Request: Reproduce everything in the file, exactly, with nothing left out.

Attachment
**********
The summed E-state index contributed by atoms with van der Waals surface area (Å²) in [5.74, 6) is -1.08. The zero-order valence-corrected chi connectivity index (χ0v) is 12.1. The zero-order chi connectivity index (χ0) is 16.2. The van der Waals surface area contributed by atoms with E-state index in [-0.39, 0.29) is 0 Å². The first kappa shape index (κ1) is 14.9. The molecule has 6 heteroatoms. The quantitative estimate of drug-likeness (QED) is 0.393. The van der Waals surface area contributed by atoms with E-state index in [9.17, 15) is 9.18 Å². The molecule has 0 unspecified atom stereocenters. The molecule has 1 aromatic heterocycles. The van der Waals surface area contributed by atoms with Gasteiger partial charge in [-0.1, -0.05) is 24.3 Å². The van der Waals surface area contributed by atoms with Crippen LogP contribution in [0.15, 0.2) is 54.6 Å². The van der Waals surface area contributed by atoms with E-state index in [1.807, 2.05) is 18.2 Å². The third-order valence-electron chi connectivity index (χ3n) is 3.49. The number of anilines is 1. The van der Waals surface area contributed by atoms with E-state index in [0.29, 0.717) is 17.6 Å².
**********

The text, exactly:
The summed E-state index contributed by atoms with van der Waals surface area (Å²) in [5.74, 6) is -1.08. The zero-order valence-corrected chi connectivity index (χ0v) is 12.1. The zero-order chi connectivity index (χ0) is 16.2. The van der Waals surface area contributed by atoms with E-state index in [-0.39, 0.29) is 0 Å². The first kappa shape index (κ1) is 14.9. The molecule has 6 heteroatoms. The quantitative estimate of drug-likeness (QED) is 0.393. The van der Waals surface area contributed by atoms with E-state index in [9.17, 15) is 9.18 Å². The molecule has 0 unspecified atom stereocenters. The molecule has 1 aromatic heterocycles. The van der Waals surface area contributed by atoms with Gasteiger partial charge in [-0.1, -0.05) is 24.3 Å². The van der Waals surface area contributed by atoms with Crippen LogP contribution in [0.15, 0.2) is 54.6 Å². The van der Waals surface area contributed by atoms with E-state index in [1.807, 2.05) is 18.2 Å². The third-order valence-electron chi connectivity index (χ3n) is 3.49. The number of anilines is 1. The van der Waals surface area contributed by atoms with E-state index in [0.29, 0.717) is 17.6 Å².